Cardiac output (CO) is a measure of the volume of blood pumped by the heart per unit of time, typically expressed in liters per minute (L/min). It represents the overall effectiveness of the heart in delivering oxygenated blood to the body's tissues and organs.
Cardiac output is calculated by multiplying the stroke volume (SV), which is the volume of blood pumped out of the heart with each contraction, by the heart rate (HR), which is the number of times the heart beats per minute:
CO = SV x HR
The stroke volume is determined by factors such as the preload (the volume of blood returning to the heart), the contractility of the heart muscle, and the afterload (the resistance the heart must overcome to pump blood into the arterial system).
The cardiac output can vary depending on the body's metabolic demands. During exercise or situations requiring increased oxygen delivery, the heart can increase its output by increasing the heart rate, stroke volume, or both. Conversely, in conditions such as heart failure or shock, cardiac output may be reduced.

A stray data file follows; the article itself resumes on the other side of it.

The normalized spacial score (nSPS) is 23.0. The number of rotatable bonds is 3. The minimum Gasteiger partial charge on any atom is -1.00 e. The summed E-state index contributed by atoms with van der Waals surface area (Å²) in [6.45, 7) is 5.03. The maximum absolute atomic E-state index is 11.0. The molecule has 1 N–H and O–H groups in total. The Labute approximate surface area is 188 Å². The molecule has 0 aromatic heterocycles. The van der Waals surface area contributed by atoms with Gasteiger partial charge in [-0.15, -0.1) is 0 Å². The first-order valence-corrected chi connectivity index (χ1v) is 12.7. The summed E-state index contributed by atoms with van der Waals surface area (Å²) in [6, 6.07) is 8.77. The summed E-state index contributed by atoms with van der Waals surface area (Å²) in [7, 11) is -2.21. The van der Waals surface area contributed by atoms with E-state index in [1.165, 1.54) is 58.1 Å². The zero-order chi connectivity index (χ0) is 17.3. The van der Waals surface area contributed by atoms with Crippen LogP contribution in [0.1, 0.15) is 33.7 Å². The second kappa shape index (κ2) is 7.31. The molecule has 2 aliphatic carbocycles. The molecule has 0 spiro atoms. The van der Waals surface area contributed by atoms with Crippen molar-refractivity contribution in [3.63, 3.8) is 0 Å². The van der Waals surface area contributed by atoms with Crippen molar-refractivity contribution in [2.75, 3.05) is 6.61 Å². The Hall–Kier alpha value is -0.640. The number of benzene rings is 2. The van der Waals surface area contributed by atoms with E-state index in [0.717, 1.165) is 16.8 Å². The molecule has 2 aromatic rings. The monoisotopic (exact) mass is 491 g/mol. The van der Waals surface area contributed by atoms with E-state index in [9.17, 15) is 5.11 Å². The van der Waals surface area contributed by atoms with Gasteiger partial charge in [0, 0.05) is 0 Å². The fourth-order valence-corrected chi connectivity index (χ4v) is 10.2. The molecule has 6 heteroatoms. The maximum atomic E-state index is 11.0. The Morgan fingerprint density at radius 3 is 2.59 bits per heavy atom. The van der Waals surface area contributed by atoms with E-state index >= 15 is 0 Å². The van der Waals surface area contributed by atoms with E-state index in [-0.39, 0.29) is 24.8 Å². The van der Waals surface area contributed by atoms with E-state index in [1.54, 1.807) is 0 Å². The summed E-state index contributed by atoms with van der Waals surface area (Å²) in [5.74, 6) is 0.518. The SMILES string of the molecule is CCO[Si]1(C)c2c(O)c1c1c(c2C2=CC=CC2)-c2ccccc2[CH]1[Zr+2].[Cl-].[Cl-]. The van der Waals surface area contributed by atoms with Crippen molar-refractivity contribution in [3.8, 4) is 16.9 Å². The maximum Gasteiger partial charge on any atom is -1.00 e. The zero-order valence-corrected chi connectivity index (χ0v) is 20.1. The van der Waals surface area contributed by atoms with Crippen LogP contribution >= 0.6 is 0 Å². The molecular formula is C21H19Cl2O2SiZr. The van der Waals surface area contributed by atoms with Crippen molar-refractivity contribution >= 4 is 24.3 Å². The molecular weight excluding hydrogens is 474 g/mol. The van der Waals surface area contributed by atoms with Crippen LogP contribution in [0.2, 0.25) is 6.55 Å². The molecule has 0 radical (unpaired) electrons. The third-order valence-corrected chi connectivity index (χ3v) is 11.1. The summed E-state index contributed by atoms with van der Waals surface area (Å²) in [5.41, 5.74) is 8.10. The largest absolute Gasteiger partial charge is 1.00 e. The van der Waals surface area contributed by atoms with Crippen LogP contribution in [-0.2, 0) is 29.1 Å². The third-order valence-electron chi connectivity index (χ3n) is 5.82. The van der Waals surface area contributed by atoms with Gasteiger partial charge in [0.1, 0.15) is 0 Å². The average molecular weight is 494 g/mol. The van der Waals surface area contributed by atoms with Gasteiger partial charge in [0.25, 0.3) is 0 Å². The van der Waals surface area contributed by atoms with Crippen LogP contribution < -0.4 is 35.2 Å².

Measuring cardiac output directly is typically done using specialized techniques, such as thermodilution, where a cold saline solution is injected into a central vein, and the temperature change is measured as it reaches the pulmonary artery. This technique allows for the calculation of cardiac output based on the thermal dilution principle.
Cardiac output is an important parameter in evaluating cardiovascular function, assessing tissue perfusion, and guiding treatment decisions in various clinical settings, including critical care, cardiology, and anesthesia. It helps clinicians determine the need for fluids, inotropic medications, or other interventions to optimize cardiac function and maintain hemodynamic stability.